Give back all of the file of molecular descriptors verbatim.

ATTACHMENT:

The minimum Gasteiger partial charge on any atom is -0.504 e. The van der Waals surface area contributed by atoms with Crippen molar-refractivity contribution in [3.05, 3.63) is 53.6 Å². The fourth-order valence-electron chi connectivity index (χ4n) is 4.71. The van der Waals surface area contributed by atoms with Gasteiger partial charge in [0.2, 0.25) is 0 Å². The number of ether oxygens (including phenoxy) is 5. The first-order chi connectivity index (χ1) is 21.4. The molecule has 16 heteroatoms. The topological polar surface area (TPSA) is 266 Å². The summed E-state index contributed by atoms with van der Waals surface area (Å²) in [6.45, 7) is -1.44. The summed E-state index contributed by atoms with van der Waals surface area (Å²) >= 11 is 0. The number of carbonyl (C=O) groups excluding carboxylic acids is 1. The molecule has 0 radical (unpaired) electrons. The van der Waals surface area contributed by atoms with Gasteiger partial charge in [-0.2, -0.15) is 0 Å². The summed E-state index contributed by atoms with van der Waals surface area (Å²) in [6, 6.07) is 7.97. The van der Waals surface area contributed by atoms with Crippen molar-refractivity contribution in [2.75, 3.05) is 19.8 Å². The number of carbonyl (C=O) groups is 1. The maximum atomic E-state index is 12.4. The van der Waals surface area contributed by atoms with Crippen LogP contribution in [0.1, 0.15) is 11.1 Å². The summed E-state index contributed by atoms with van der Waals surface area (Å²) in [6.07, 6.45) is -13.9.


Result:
The minimum Gasteiger partial charge on any atom is -0.504 e. The van der Waals surface area contributed by atoms with Crippen molar-refractivity contribution in [3.05, 3.63) is 53.6 Å². The fourth-order valence-electron chi connectivity index (χ4n) is 4.71. The van der Waals surface area contributed by atoms with Gasteiger partial charge in [0.2, 0.25) is 0 Å². The number of ether oxygens (including phenoxy) is 5. The first-order chi connectivity index (χ1) is 21.4. The molecule has 16 heteroatoms. The topological polar surface area (TPSA) is 266 Å². The summed E-state index contributed by atoms with van der Waals surface area (Å²) in [6.45, 7) is -1.44. The summed E-state index contributed by atoms with van der Waals surface area (Å²) >= 11 is 0. The number of carbonyl (C=O) groups excluding carboxylic acids is 1. The molecule has 0 radical (unpaired) electrons. The van der Waals surface area contributed by atoms with Gasteiger partial charge in [-0.2, -0.15) is 0 Å². The summed E-state index contributed by atoms with van der Waals surface area (Å²) in [6, 6.07) is 7.97. The van der Waals surface area contributed by atoms with Crippen molar-refractivity contribution in [2.75, 3.05) is 19.8 Å². The number of carbonyl (C=O) groups is 1. The maximum atomic E-state index is 12.4. The van der Waals surface area contributed by atoms with Crippen LogP contribution in [0.1, 0.15) is 11.1 Å². The summed E-state index contributed by atoms with van der Waals surface area (Å²) in [6.07, 6.45) is -13.9.